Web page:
But the facts are the other way around: the President has, on national television, admitted to personally authorizing and re-authorizing, no less than thirty times, a wiretapping program that was consciously and deliberately constructed in violation of a federal criminal statute. No Democratic partisan trickery can be blamed for creating the possibility that the President is subject to thirty or more criminal felony charges; he did that all on his own.

It is remarkable that the Republicans have managed to frame the public debate over the President’s actions so effectively that a public admission that the President deliberately violated criminal law has led to virtually no discussion of the obvious question of whether there can now be any doubt that he is, in fact, a criminal.


But Judge Taylor’s ruling — with its very un-Beltway irreverence towards the President, and free of the fear of describing the President’s lawbreaking as what it is — is forcing that question out into the open, which is what explains so much of the hostility towards Judge Taylor. This judge, unknown to the Important People in academia and the political power centers, sitting in her little Detroit courtroom, has broken the rules. She used language which is uncouth (she pointed out the obvious — that this President has pretenses to being a King) and refused to pay homage to the false orthodoxy that there are really difficult questions triggered by the President’s refusal to abide by the criminal law. How irresponsible, unscholarly and unserious she is.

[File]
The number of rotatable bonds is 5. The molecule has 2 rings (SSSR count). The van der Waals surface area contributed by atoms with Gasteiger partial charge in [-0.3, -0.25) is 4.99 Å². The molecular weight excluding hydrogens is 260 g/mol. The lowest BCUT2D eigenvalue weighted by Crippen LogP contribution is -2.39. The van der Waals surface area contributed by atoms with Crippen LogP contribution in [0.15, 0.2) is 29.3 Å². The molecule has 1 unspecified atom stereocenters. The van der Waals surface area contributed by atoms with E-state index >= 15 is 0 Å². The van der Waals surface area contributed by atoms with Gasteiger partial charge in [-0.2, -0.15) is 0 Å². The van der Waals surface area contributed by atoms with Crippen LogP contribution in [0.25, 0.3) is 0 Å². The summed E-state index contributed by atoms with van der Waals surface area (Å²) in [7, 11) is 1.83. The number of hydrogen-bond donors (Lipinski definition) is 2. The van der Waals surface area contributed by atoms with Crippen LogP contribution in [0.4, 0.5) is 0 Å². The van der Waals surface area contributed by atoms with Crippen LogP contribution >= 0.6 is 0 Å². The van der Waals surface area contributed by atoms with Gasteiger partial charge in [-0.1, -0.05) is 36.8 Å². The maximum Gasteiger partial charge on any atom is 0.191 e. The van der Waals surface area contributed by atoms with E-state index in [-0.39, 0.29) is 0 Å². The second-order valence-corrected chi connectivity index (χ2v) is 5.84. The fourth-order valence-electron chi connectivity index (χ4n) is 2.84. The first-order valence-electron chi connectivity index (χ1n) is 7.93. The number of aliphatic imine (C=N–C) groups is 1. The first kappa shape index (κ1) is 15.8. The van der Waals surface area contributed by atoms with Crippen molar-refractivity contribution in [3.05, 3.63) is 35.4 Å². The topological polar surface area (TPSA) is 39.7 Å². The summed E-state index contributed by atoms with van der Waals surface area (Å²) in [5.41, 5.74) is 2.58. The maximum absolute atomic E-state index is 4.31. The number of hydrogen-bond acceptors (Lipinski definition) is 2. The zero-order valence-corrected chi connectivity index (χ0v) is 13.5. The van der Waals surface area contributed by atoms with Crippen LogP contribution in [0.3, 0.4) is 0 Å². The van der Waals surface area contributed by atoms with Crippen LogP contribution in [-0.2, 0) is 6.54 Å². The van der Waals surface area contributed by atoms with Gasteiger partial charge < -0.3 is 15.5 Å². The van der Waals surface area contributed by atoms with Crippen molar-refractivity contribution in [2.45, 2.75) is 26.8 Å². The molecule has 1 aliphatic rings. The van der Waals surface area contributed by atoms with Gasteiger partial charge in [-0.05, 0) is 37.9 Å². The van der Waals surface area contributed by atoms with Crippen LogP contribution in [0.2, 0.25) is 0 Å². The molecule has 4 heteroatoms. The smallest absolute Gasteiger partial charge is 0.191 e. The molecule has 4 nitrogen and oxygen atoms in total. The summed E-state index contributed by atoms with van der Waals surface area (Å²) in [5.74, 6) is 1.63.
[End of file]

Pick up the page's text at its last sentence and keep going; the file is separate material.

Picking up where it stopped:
This is the way in which control of the debate is achieved. The President can’t be acting criminally, by definition. Although it would appear obvious and straightforward that the President deliberately broke the law, we are instead to believe that there are weighty and complicated issues of unresolved law that we cannot hope to understand. When a judge, whose job it is to analyze those questions of law, says that the issue is indeed straightforward and that the President’s actions are criminal, she must be mistaken. By definition.

Oh, and We Have Always Been At War With Eurasia.



This latest civil-rights outrage has me really depressed. Not only does the current government assert the unreviewable, absolute right to unilaterally label US citizens as “enemy combatants” and then hold them indefinitely, without charges or a trial, but it now asserts the ability to unilaterally banish citizens, rendering them stateless, without charges or independent review of any type.

In this New World Order being erected by Bush, what does it even mean to claim that we have the right to remain silent, if you can be barred from the country unless you submit to police interrogation? What does it mean to claim that we have the right to a speedy and fair trial by our peers if the label of “enemy combatant” lands you in prison until the government decides it’s done with you? What does it mean to claim that our structure of government guarantees impartial judicial review and oversight, when the government insists that its actions are immune from review?

Here’s what I think: I think these rights are hollowed out and made meaningless when the government can ignore them with impunity, as it has been doing. I’m not particularly prone to alarmism or hyperbole, but I think it’s no exaggeration to say that we are witnessing the overt and rapid dismantling of Americans’ basic civil rights. This is being done right before our eyes, and what is worse, with the tacit consent of many of us.